The 16th annual Tribeca Film Festival is once again underway in New York City. Entries in this year’s festival include films from 28 countries, which are being shown from April 19th to April 30th. The festival has already seen a fair share of controversy this year. Photographers and reporters were incensed to find some lesser known actors walking on the red carpet wearing masks of James Franco, Shia LaBeouf, and Greta Gerwig instead of the actors themselves for the premiere of the film Flames. In addition, a commercial for United Airlines, which was originally scheduled to appear at the festival, was pulled from the line up after the controversy surrounding Dr. David Dao being violently dragged off one of their flights. Despite a fair share of controversy, which has always been typical of the Hollywood scene, there have been some impressive displays at this year’s festivities. Continue reading

This Week in Film History….

serpico

Director Sydney Lumet‘s 1973 undercover police drama Serpico earned Al Pacino his second Oscar nomination for Best Actor. While it was another in a long-running streak of Oscar nominations for Pacino that resulted in no wins until 1992’s Scent of a Woman, Serpico‘s other Oscar nomination was for Best Adapted Screenplay for screenwriters Waldo Salt (Midnight Cowboy, The Day of the Locust) and Norman Wexler (Saturday Night Fever, Staying Alive). Although Serpico proved to be the last Oscar-worthy project of Wexler’s, Waldo Salt had a much longer, and much darker story in Hollywood screenwriting history.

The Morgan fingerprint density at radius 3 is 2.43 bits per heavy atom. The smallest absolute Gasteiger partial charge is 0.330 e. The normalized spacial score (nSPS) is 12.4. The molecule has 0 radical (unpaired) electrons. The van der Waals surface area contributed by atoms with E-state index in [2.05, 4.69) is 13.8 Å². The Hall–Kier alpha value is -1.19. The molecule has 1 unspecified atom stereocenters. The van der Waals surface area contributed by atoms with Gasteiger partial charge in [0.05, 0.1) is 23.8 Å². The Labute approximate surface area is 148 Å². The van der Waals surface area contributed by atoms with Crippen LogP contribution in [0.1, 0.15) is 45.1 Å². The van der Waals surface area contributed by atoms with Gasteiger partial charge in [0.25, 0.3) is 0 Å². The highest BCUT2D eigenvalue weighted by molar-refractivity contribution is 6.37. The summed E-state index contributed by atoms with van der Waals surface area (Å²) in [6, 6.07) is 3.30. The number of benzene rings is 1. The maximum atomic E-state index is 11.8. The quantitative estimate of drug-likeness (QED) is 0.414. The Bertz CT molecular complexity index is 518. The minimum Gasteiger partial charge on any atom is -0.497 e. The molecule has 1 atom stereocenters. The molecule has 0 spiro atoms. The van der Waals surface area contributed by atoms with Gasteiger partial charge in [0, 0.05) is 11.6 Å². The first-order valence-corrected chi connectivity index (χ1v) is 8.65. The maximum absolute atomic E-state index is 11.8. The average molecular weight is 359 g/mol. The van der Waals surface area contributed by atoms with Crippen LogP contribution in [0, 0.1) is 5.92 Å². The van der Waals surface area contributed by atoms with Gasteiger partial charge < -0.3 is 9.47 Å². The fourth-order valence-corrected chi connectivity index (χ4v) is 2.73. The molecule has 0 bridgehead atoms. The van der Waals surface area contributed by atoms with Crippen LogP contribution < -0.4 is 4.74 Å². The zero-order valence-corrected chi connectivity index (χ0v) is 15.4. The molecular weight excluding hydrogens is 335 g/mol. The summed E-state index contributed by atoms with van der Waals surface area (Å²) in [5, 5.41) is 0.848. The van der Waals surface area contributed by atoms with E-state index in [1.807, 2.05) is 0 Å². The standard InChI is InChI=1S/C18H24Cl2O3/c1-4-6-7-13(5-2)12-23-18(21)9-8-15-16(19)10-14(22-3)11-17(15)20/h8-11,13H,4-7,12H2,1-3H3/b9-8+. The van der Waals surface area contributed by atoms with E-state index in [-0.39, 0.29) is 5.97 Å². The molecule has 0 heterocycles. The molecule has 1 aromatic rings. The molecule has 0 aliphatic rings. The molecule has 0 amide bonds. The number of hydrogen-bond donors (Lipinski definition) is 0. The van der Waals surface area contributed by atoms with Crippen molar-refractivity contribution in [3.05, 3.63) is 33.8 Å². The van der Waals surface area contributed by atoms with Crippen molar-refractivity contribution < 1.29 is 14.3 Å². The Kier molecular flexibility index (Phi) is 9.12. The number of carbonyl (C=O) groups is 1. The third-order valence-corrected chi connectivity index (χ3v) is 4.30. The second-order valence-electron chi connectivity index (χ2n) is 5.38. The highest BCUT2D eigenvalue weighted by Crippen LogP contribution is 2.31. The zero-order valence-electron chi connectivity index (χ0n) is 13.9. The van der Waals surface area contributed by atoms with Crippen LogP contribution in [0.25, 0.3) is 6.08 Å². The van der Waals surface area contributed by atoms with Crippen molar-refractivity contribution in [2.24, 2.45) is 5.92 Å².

Waldo Salt was born on October 18, 1914 and grew up in Chicago an accomplished academic. He was so accomplished, in fact, that he graduated from Stanford University at the same time his friends were graduating from high school. Shortly thereafter, Salt was in Hollywood working as a screenwriter for MGM. There he worked on and assisted with various writing projects, but his first solo writing adaptation was with a 1937 film called The Bride Wore Red. The next year, Salt joined the American Communist Party, putting himself on the radar for the House Un-American Activities Committee during the Red Scare/McCarthy era 12 years later. Continue reading